For Karen Stolman, MD the motivation to complete her first global health volunteer assignment came from falling in love.
“It started with falling in love with the country of Costa Rica, and having already visited and being fluent in Spanish,” she recalled during a recent interview.
Dr. Stolman, a practicing dermatologist since 2001, recognized the need to improve the quality and availability of specialty health care services in Costa Rica over the course of several family vacations spent in the country.
“After visiting the country for many years just on vacation, I looked into volunteer medical opportunities, and that is how I found HVO.”
Dr. Stolman learned about HVO while searching on the American Academy of Dermatology (AAD) website for volunteer opportunities in Spanish-speaking countries. AAD is a sponsor of HVO’s dermatology program, and supports project sites in Cambodia, Costa Rica, Nepal, Uganda and Vietnam. Dr. Stolman completed her first volunteer assignment in 2016, teaching in the Department of Dermatology at the University of Costa Rica. She returned the following year to assist with a pop-up clinic in an underserved rural community, where access to care was largely limited to primary health services.
The opportunity to participate in the pop-up clinic, which was organized through the country’s public health care system, arose as a result of the sustained relationships Dr. Stolman built with her Costa Rican colleagues during her first assignment. After completing this initial assignment, Dr. Stolman remained in touch with Benjamin Hidalgo-Matlock, MD—the on-site coordinator for HVO’s dermatology training project at the University of Costa Rica.
“He is still a friend of mine who I talk to regularly, and we keep in touch so I can continue my volunteer work.”
She also keeps in touch with many of the residents she trained while volunteering at the University of Costa Rica. It is through these connections that she learned of the pop-up clinics and was able to participate in a clinic in September 2017. During the clinic, Dr. Stolman worked closely with a team of Costa Rican dermatologists, residents, nurses and assistants to provide care to more than 1,450 dermatology patients. In addition to treating patients, Dr. Stolman helped teach the accompanying residents by discussing patient symptoms and diagnoses with them.
Dr. Stolman also benefitted from the opportunity to improve her medical Spanish, and observe how her colleagues treated various skin conditions with limited access to resources.
“I learned what their limitations were, what medications they could and couldn’t provide, and what tests they could do in that situation.”
Dr. Stolman added that her increased proficiency in medical Spanish as a result of her 2017 assignment enhanced her ability to serve as a resource to Spanish-speaking patients at the University of Utah—where she practices and teaches. She now sees the majority of Spanish-speaking patients there. She also serves a resource to colleagues interested in volunteering internationally to improve global health.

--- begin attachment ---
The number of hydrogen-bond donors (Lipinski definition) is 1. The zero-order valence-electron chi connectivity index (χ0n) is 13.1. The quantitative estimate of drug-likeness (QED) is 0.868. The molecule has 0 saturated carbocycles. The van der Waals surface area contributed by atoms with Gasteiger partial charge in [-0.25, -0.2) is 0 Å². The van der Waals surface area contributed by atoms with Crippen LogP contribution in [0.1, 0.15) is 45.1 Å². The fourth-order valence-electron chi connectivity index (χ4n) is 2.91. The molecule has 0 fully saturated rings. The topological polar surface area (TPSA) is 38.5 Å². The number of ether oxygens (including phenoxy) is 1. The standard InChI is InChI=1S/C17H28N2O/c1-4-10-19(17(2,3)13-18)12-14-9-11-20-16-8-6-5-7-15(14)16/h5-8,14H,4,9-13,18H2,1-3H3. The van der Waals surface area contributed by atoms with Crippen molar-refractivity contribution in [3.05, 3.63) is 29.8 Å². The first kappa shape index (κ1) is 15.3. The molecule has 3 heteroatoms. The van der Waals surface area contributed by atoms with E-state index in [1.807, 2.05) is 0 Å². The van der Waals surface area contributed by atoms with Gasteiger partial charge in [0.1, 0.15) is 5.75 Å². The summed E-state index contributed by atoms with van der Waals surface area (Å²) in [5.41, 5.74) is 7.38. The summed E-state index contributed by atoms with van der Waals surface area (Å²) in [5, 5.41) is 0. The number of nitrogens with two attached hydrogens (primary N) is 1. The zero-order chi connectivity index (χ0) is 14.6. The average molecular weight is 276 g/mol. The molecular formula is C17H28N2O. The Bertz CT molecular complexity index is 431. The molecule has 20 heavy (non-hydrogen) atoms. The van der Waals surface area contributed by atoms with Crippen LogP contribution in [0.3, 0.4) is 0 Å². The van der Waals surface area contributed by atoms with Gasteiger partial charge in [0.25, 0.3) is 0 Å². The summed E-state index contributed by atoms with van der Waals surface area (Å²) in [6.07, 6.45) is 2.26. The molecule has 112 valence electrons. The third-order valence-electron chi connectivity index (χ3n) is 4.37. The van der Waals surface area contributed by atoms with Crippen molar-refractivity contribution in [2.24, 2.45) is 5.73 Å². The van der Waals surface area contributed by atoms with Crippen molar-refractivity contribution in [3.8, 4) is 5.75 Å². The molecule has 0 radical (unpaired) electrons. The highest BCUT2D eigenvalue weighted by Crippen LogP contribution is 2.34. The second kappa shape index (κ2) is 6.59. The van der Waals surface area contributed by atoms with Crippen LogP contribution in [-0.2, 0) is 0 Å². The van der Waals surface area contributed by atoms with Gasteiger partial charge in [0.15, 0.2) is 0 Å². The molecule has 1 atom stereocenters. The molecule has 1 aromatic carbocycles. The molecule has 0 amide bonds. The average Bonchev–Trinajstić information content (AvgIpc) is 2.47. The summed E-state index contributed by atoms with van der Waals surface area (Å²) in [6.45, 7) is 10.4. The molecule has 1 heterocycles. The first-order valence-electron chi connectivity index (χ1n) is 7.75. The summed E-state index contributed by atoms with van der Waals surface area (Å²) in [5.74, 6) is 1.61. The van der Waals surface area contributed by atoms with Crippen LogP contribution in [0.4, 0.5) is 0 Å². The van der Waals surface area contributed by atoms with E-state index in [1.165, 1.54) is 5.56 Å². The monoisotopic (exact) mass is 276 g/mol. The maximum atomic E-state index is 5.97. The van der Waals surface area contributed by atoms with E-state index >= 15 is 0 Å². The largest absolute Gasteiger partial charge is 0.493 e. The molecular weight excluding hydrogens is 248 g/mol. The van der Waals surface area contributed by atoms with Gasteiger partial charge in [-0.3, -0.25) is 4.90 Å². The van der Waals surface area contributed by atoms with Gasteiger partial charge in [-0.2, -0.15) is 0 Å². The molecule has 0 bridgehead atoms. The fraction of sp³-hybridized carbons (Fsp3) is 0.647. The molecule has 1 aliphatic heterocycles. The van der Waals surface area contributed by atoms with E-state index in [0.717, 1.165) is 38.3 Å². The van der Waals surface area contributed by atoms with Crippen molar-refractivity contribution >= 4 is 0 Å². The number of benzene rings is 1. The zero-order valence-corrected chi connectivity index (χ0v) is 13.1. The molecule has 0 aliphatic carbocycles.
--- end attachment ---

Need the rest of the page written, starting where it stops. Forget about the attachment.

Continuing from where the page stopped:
“As I get the word out that I did this, and this opportunity is there, and how fulfilling it is, I have become a resource for this opportunity.”
Dr. Stolman encourages any interested colleague to consider completing an assignment in Costa Rica, regardless of whether they speak Spanish fluently. While her Spanish skills were necessary to assist with the pop-up clinic, lectures at the University of Costa Rica are conducted in English.
“The younger generation of Costa Ricans all learn English in school, so a lot of the younger generation of doctors are fluent in English,” she explained.
And there is a tremendous need for volunteer educators at the University, particularly for individuals specializing in Mohs surgery, who can build on the dermatopathology program already in place. Dr. Stolman learned of this need through conversations with her Costa Rican colleagues, and is working to identify a Mohs surgeon at the University of Utah who can travel to San Jose to teach for a week or more.
By teaching residents and supporting the staff at the University of Costa Rica, volunteers help build the capacity of the local dermatology workforce. This benefits patients, not only in the capital city of San Jose, but in the rural communities served by pop-up clinics and through the country’s burgeoning telemedicine program. Volunteers like Dr. Stolman contribute to a legacy of care that leads to more patients served and more lives transformed through access to needed dermatologic services.
“It is hard to explain why you get that urge to volunteer,” Dr. Stolman reflected. “You just know in your heart it is the right thing to do when you see that need and feel that push … I think some of the most important things in life are to interact with other people, and help other people, and put a smile on someone else’s face.”
Want to join Dr. Stolman and others in their efforts to improve the quality and availability of dermatologic care across the globe? View our current volunteer opportunities in dermatology.
Not a dermatologist? Use our project finder to identify the volunteer opportunity that is right for you, or make a gift to support our mission to transform lives and empower health workers through education and professional development opportunities.
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